You can’t autograph an ebook

I’ve bought an awful lot of books over the years, but there’s only one I’m really attached to: Blood’s a Rover by James Ellroy. It’s not my favourite book – it’s not even my favourite Ellroy book – but it stands out from all the others because Ellroy signed it for me.

Last night, I got another keeper: Killer Move, the new thriller by Michael Marshall, aka Michael Marshall Smith.

There’s something about getting an autograph that’s really powerful, I think. It’s not the signature itself – I’ve no interest in the impersonal “signed by the author” piles in bookshops, and I wouldn’t think of buying a signed book on eBay – but the whole ritual of the signing, whether it’s an ego-fest like Ellroy’s or something more inclusive and thoughtful like Marshall’s event last night.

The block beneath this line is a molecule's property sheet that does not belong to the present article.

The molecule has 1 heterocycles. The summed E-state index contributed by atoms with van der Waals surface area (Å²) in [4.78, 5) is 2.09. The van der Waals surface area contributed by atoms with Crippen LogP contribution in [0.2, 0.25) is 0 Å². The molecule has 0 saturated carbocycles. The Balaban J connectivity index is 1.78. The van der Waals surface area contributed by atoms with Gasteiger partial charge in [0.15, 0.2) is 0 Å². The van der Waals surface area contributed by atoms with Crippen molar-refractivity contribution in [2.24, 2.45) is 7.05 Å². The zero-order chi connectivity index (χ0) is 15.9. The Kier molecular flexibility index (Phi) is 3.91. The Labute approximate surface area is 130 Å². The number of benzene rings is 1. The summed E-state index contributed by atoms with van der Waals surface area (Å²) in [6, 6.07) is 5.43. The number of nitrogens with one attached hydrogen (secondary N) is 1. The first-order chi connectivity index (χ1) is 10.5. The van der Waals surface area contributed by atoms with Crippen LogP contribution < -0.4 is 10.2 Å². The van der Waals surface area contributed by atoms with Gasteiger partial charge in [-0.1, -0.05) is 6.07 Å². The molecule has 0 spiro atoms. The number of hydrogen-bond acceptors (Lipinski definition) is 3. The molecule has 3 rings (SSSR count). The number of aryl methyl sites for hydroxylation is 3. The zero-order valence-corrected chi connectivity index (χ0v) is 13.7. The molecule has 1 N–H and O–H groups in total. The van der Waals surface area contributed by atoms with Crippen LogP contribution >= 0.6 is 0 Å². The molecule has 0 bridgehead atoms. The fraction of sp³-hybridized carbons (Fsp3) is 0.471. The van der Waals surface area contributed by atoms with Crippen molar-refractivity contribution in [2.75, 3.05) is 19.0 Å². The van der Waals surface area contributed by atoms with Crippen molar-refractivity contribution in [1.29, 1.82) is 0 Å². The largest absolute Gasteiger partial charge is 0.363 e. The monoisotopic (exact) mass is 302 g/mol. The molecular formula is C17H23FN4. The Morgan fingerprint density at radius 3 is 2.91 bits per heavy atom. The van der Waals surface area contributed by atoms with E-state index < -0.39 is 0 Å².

For me at least, getting a book signed is a weird way of saying thanks, of letting an author know that they’ve had an effect or influence on you in some way, that their work isn’t just something that’s picked up and read and then forgotten about. Whether authors see it that way I have no idea, of course. It may just annoy them.

I’m a fairly recent convert to book signings, but I suspect that for all the ebook hype they’ll continue to be an important thing for writers – or at least, those writers whose publishers still put out hardcovers. Ebooks are great, and cheap, and convenient, but a signed hardback is magical.

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